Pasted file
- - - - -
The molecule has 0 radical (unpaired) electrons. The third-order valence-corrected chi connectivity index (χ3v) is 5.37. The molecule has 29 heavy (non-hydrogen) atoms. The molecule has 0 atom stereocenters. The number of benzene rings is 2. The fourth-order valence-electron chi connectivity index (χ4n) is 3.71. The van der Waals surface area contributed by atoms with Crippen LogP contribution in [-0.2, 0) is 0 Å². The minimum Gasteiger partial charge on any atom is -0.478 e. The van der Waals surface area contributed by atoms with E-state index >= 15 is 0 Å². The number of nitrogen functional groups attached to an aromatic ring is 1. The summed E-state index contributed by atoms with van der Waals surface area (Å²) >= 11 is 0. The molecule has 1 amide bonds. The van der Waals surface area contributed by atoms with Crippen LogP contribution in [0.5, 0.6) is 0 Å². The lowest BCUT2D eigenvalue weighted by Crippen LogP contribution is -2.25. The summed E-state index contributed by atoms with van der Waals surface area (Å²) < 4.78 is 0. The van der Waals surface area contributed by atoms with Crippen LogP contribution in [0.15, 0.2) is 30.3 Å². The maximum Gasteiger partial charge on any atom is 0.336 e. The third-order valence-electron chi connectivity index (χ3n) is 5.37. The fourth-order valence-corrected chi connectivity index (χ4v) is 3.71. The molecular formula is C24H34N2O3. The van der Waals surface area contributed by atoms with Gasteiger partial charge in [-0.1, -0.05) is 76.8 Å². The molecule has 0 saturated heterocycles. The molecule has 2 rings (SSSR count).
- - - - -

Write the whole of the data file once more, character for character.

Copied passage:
The molecule has 0 radical (unpaired) electrons. The third-order valence-corrected chi connectivity index (χ3v) is 5.37. The molecule has 29 heavy (non-hydrogen) atoms. The molecule has 0 atom stereocenters. The number of benzene rings is 2. The fourth-order valence-electron chi connectivity index (χ4n) is 3.71. The van der Waals surface area contributed by atoms with Crippen LogP contribution in [-0.2, 0) is 0 Å². The minimum Gasteiger partial charge on any atom is -0.478 e. The van der Waals surface area contributed by atoms with E-state index >= 15 is 0 Å². The number of nitrogen functional groups attached to an aromatic ring is 1. The summed E-state index contributed by atoms with van der Waals surface area (Å²) >= 11 is 0. The molecule has 1 amide bonds. The van der Waals surface area contributed by atoms with Crippen LogP contribution in [0.5, 0.6) is 0 Å². The lowest BCUT2D eigenvalue weighted by Crippen LogP contribution is -2.25. The summed E-state index contributed by atoms with van der Waals surface area (Å²) < 4.78 is 0. The van der Waals surface area contributed by atoms with Crippen LogP contribution in [0.15, 0.2) is 30.3 Å². The maximum Gasteiger partial charge on any atom is 0.336 e. The third-order valence-electron chi connectivity index (χ3n) is 5.37. The fourth-order valence-corrected chi connectivity index (χ4v) is 3.71. The molecular formula is C24H34N2O3. The van der Waals surface area contributed by atoms with Gasteiger partial charge in [-0.1, -0.05) is 76.8 Å². The molecule has 0 saturated heterocycles. The molecule has 2 rings (SSSR count).